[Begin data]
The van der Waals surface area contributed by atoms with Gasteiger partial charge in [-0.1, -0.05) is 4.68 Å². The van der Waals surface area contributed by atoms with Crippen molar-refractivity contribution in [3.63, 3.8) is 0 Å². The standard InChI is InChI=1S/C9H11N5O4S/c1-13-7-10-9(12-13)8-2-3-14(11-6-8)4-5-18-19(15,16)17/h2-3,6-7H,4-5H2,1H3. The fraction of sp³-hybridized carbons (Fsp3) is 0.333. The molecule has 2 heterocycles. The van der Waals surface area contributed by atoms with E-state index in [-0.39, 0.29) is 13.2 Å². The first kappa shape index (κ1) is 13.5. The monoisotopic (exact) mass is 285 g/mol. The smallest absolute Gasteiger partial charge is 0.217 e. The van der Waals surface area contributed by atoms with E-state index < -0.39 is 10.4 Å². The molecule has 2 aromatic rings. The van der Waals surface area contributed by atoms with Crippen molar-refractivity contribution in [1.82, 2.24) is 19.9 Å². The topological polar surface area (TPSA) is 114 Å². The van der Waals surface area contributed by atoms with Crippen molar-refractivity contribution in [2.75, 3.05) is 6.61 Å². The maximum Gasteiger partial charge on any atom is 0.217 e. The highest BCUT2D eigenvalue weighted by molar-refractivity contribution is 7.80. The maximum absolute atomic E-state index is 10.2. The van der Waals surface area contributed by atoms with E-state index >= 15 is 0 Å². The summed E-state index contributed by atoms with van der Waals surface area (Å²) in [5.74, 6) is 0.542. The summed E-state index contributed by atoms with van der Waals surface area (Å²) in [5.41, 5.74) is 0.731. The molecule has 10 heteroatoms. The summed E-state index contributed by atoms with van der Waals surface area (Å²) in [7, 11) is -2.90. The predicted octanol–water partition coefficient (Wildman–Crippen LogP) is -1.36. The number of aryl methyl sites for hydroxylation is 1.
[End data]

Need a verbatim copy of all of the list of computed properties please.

The van der Waals surface area contributed by atoms with Gasteiger partial charge in [-0.1, -0.05) is 4.68 Å². The van der Waals surface area contributed by atoms with Crippen molar-refractivity contribution in [3.63, 3.8) is 0 Å². The standard InChI is InChI=1S/C9H11N5O4S/c1-13-7-10-9(12-13)8-2-3-14(11-6-8)4-5-18-19(15,16)17/h2-3,6-7H,4-5H2,1H3. The fraction of sp³-hybridized carbons (Fsp3) is 0.333. The molecule has 2 heterocycles. The van der Waals surface area contributed by atoms with E-state index in [-0.39, 0.29) is 13.2 Å². The first kappa shape index (κ1) is 13.5. The monoisotopic (exact) mass is 285 g/mol. The smallest absolute Gasteiger partial charge is 0.217 e. The van der Waals surface area contributed by atoms with E-state index < -0.39 is 10.4 Å². The molecule has 2 aromatic rings. The van der Waals surface area contributed by atoms with Crippen molar-refractivity contribution in [1.82, 2.24) is 19.9 Å². The topological polar surface area (TPSA) is 114 Å². The van der Waals surface area contributed by atoms with Crippen molar-refractivity contribution in [2.75, 3.05) is 6.61 Å². The maximum Gasteiger partial charge on any atom is 0.217 e. The highest BCUT2D eigenvalue weighted by molar-refractivity contribution is 7.80. The maximum absolute atomic E-state index is 10.2. The van der Waals surface area contributed by atoms with E-state index >= 15 is 0 Å². The summed E-state index contributed by atoms with van der Waals surface area (Å²) in [5.74, 6) is 0.542. The summed E-state index contributed by atoms with van der Waals surface area (Å²) in [5.41, 5.74) is 0.731. The molecule has 10 heteroatoms. The summed E-state index contributed by atoms with van der Waals surface area (Å²) in [7, 11) is -2.90. The predicted octanol–water partition coefficient (Wildman–Crippen LogP) is -1.36. The number of aryl methyl sites for hydroxylation is 1.